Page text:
1. goodpaul says:

        I can understand the disadvantage it would give to the teams but why do mitchelin want to use 18″ rims?

      2. Wade Parmino says:

        Maybe their factory is already setup for those dimensions. It will surely have something to do with money no doubt.

  41. Warren G says:

    The last thing we need in F1 are slick tires that work in the rain. Well done to Michelin on producing such incredible tires, but it’ll take a lot of the skill out of drivers hands again.

  42. JR says:

    And what happens when Michelin suffer a tyre failure?

    Will all the nutters call for them to be dropped in favour of yet another supplier

  43. James Clayton says:

    I don’t generally drink sparkling wine, but I may have to invest in a bottle if this announcement ever gets made.

    And James, I know you have your ties with Pirelli but the following extract isn’t really in line with your usual journalistic impartiality:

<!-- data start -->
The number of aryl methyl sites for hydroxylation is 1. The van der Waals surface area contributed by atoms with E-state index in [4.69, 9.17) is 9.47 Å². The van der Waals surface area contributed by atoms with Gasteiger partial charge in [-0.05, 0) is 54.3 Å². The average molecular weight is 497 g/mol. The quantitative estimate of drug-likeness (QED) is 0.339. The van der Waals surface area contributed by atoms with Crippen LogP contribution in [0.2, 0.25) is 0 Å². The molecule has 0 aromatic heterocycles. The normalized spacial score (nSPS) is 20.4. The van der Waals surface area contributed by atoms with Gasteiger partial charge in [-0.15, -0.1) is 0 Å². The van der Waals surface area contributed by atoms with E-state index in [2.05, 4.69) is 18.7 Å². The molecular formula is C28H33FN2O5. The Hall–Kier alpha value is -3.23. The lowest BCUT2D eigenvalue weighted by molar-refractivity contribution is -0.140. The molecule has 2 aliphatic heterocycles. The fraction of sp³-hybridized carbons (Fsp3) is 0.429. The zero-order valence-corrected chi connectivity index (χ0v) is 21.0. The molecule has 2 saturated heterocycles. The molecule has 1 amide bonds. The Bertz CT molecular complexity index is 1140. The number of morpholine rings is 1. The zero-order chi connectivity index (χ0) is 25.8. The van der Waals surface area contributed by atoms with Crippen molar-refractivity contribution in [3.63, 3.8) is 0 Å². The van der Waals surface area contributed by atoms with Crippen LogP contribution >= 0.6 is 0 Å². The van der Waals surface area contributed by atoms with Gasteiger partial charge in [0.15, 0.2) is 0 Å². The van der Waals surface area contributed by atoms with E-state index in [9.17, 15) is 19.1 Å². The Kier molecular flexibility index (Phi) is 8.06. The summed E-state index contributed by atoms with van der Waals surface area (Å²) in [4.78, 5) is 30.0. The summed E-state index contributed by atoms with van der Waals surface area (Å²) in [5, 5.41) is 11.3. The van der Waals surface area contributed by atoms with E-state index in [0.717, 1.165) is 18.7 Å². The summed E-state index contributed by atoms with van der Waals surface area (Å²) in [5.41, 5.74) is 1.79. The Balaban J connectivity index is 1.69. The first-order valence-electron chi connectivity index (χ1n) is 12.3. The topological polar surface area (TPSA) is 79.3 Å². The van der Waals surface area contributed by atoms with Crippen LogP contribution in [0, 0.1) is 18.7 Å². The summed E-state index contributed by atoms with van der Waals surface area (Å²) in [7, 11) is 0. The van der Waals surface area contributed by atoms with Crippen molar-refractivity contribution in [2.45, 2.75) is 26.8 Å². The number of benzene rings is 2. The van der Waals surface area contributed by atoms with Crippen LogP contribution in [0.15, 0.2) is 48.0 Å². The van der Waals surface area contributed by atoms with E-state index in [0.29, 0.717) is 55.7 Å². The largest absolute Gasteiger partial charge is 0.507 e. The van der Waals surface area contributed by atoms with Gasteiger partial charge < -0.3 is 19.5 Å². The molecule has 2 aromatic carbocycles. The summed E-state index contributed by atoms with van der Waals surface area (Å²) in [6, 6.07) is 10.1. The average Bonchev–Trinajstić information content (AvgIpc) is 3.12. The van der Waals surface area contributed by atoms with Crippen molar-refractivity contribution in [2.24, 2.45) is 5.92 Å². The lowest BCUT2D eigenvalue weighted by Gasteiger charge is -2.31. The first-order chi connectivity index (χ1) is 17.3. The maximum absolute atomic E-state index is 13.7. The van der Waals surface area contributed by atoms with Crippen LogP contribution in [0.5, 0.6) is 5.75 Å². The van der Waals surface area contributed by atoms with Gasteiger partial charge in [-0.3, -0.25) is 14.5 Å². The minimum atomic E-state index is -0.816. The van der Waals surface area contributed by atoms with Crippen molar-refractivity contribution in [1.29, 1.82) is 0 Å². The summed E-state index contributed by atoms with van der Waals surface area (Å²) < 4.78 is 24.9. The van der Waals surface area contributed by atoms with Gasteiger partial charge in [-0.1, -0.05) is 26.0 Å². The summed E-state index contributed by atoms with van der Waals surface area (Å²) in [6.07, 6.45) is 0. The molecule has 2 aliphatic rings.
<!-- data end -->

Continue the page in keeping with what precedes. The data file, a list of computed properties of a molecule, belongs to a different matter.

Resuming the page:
“However the debate over fast degrading tyres – leading to more pit stops and different strategies and *exciting finishes* – has polarised the sport and many of its fans.”

    1. James Allen says:

      What’s wrong with that? It has polarised the sport. The lines about different strategies and more pit stops are a fact. The exciting finishes line is in inverted commas, Where’s your problem with impartiality here?

      1. Random 79 says:

        James Clayton has a problem with impartiality when it comes to Pirelli, but it’s all on his side ;)

      2. James Clayton says:

        The “exciting finishes” is not in inverted commas in the article, had it been it would have had an entirely different meaning. As stands it’s written as fact along with the pit stops and the different strategies.

        I could just as easily say “However the debate over fast degrading tyres – leading to more pit stops and different strategies and *drivers choosing to not to defend positions in order to save tyres* – has polarised the sport and many of its fans.”, which would clearly show my bias.